Man With Firsthand Experience in D.C. Crises Starts D.C. Crisis Management Firm

By
Rep. Trey Radel, R-Fla., leaves the House Republican Conference meeting in the basement of the Capitol on Wednesday, Jan. 8, 2014. Radel returned to Congress after pleading guilty to cocaine possession in November.
Photo: Bill Clark/CQ Roll Call via Getty Images

After Florida Representative Trey Radel had to deal with the blinding media attention that comes along with buying cocaine from an undercover federal agent, one reporter remarked that the incident was “a case study in scandal management.” Another headline noted that “Rep. Trey Radel could teach Toronto Mayor Rob Ford a few things.” Apparently Radel, who resigned from Congress last year, agreed.

He announced yesterday that Trey Radel Media Group, a crisis-management and media-training firm, was now open to business. In other words, Radel, whose career was ended by bad press, is ready to become an Olivia Pope for others in need of some scandal sweeping and help dealing with bad press.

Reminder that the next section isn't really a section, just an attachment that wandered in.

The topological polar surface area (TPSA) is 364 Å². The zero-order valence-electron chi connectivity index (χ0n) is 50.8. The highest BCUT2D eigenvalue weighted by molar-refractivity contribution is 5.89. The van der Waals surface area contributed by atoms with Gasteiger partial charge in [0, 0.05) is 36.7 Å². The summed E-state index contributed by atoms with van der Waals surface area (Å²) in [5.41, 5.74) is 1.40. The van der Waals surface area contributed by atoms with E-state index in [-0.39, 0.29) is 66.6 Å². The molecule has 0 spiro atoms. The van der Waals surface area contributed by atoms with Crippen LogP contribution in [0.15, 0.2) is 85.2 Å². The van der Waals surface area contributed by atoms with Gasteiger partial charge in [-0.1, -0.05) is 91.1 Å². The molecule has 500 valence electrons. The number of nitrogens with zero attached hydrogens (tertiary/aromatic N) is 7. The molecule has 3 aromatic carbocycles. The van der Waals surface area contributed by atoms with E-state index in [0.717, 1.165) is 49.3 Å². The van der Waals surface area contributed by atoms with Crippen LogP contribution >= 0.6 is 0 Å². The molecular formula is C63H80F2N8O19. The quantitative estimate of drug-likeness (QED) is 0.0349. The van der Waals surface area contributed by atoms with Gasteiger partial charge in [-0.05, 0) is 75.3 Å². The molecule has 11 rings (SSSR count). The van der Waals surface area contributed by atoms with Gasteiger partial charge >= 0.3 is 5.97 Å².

In a press release posted on his website, Radel alluded to his crisis expertise. “Given my extensive experience in TV, radio, digital and print, along with my own ups and downs in life, it’s fulfilling to apply my skills and help people. … I hope what I’ve learned can help others. Whether it’s a crisis situation or a misstep in the media, you’ve got to be able to pick yourself up, learn and move on. Today, I hope to lead others to do just that.”

The firm will specialize in helping non-native English speakers talk to lawmakers and the media in the United States, as well as crisis management.

Their chief weapon will not be surprise or fear or ruthless efficiency, but emotion; the firm’s homepage argues that political and legal “battles are no longer even fought with facts, figures or logic. They’re fought with emotion. It’s not what you say. It’s how they feel.” 

This has been today’s lesson in how it is nearly impossible to be kicked out of American politics forever.